Sony and Toyota team up to boost Japan’s semiconductor capabilities

Some of the biggest tech companies in the Japan are joining forces in a $500 million (€694 million) project launched by the host government to cement Japan’s status as a leader in advanced semiconductors.

Sony, SoftBank and Toyota are among companies working with chipmakers on a new initiative called “Rapidus” that aims to design and develop the new chips by the end of the decade, according to the European Commission report . The Wall Street Journal. The diversity of companies involved reflects the wide variety of chips needed to power the advanced computers, AI systems and self-driving cars that are expected to come of age in the near future. This initiative marks the clearest will of Japan to maintain its place in the world race for semiconductors, which has been mainly dominated by United Statesthe China and Taiwan these last years.

Citing other countries’ continued investment in semiconductors, Japanese Economy Minister Yasutoshi Nishimura cast Japan’s investment in the technology as a national security concern.

“As the fight for control of technology between the United States and China intensifies, the importance of semiconductors grows from an economic security perspective,” Nishimura said, according to the report of the European Commission. The newspaper.

For companies like Toyota and Sony, this initiative is an opportunity to play a more active role in their own supply chains. This is interesting because it means that, over time, these companies could protect themselves from global supply chain shocks that could threaten their production. This possibility is only too real.she for Toyota, which has cut its production plan by half a million vehicles this year due to chip shortages. These supply shortages also partly explain why it’s still so difficult to buy a new Sony Playstation 5 two years after its release.

Japan’s roughly half a billion dollar investment may be remarkable domestically, but it pales in comparison to other recent chip investments in the United States and other regions. Earlier this year, members of the US Congress put partisan bickering aside to pass the CHIPS Act, which commits $52 billion to incentivize chipmakers to increase semiconductor production in the United States. United. The legislation also includes provisions to create tax credits to accelerate investment and a new fund to encourage innovation.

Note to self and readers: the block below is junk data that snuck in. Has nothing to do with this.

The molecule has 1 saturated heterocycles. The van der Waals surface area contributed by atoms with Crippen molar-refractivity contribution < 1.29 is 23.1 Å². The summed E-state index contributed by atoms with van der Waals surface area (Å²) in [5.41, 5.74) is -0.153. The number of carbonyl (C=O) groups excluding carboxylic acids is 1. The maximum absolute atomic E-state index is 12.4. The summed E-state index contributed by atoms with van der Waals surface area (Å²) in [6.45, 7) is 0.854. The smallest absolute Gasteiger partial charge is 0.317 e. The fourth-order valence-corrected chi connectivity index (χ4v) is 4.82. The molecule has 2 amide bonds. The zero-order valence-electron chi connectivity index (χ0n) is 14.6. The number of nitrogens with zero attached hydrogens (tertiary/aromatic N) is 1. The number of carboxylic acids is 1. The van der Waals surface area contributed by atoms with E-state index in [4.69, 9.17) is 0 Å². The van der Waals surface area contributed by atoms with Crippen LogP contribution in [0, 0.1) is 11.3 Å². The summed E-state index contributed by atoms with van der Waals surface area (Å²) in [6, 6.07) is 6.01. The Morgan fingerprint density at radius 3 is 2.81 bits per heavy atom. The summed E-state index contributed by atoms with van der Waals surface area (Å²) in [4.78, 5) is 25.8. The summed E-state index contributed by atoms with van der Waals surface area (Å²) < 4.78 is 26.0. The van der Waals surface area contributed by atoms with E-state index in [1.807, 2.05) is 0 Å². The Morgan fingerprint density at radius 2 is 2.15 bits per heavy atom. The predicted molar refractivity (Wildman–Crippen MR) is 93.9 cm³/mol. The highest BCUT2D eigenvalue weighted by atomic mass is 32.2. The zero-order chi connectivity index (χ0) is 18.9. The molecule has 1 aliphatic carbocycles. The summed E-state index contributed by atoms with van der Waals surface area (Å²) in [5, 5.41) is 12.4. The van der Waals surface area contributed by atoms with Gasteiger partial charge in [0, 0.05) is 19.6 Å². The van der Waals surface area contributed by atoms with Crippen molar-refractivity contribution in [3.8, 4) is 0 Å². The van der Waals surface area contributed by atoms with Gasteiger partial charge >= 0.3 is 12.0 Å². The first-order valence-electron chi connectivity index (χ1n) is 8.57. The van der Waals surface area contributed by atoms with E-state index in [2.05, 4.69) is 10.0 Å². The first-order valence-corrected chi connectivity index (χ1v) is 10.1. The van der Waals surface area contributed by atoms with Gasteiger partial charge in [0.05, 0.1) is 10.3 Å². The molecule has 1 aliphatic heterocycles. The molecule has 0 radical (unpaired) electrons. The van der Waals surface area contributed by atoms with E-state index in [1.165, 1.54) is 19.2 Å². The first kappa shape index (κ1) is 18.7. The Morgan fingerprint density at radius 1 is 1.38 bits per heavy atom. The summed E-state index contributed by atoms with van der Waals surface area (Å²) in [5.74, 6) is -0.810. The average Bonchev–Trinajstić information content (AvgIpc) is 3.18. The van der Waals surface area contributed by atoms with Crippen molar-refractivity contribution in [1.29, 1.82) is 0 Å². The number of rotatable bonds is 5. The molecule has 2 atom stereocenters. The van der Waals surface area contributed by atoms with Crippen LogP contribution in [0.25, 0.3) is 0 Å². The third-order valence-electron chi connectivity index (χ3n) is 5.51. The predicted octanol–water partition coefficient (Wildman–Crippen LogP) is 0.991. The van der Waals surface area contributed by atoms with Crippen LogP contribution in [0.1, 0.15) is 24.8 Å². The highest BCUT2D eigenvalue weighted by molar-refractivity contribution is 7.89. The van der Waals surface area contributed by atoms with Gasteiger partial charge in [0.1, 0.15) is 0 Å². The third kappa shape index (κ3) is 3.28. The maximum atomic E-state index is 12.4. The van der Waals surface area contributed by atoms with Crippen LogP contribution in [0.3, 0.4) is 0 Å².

Private companies had already made their own spending commitments before the CHIPS law. At the height of the pandemic and related semiconductor shortage, Taiwanese chipmaker giant TSMC announced that it would spend US$12 billion to build a semiconductor factory. peak in Arizona. This summer, another Taiwanese chipmaker, GlobalWafers, announced that it would spend $5 billion to build a new 300 millimeter silicon wafer factory in Texas. The construction of this factory would have started in September. However, all of that would pale in comparison to the US$200 billion ($278 billion) that Samsung hopes to spend over the next two decades building chip factories in Texas.

At the same time, several European countries and China have all announced initiatives aimed at accelerating the manufacture of their own chips. Each of these countries and some private sector chipmakers are responding in part to a glaring supply problem, made painfully evident during the pandemic. Tech companies across the industry are still picking up the pieces from the shortage that has highlighted the industry’s reliance on a handful of manufacturers mostly located in Taiwan and China.

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